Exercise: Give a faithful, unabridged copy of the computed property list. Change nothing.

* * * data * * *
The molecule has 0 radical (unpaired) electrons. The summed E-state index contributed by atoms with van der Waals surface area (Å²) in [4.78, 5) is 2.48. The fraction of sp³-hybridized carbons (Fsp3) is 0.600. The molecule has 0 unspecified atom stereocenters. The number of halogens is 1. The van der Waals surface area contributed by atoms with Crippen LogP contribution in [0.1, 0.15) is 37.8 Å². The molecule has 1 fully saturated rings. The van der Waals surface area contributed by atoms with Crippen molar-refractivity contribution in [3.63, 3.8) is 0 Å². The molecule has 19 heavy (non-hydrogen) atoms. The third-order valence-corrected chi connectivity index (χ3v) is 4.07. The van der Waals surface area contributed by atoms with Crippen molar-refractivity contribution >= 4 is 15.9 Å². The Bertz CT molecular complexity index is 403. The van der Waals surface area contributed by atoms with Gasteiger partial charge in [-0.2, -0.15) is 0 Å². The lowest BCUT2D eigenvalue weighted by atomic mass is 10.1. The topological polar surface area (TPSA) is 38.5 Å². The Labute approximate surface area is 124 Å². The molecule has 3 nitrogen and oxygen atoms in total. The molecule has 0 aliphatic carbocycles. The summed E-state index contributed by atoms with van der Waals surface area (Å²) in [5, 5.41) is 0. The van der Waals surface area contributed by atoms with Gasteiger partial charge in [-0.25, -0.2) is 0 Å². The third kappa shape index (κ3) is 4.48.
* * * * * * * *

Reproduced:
The molecule has 0 radical (unpaired) electrons. The summed E-state index contributed by atoms with van der Waals surface area (Å²) in [4.78, 5) is 2.48. The fraction of sp³-hybridized carbons (Fsp3) is 0.600. The molecule has 0 unspecified atom stereocenters. The number of halogens is 1. The van der Waals surface area contributed by atoms with Crippen LogP contribution in [0.1, 0.15) is 37.8 Å². The molecule has 1 fully saturated rings. The van der Waals surface area contributed by atoms with Crippen molar-refractivity contribution in [3.63, 3.8) is 0 Å². The molecule has 19 heavy (non-hydrogen) atoms. The third-order valence-corrected chi connectivity index (χ3v) is 4.07. The van der Waals surface area contributed by atoms with Crippen molar-refractivity contribution >= 4 is 15.9 Å². The Bertz CT molecular complexity index is 403. The van der Waals surface area contributed by atoms with Gasteiger partial charge in [-0.2, -0.15) is 0 Å². The lowest BCUT2D eigenvalue weighted by atomic mass is 10.1. The topological polar surface area (TPSA) is 38.5 Å². The Labute approximate surface area is 124 Å². The molecule has 3 nitrogen and oxygen atoms in total. The molecule has 0 aliphatic carbocycles. The summed E-state index contributed by atoms with van der Waals surface area (Å²) in [5, 5.41) is 0. The van der Waals surface area contributed by atoms with Gasteiger partial charge in [-0.25, -0.2) is 0 Å². The third kappa shape index (κ3) is 4.48.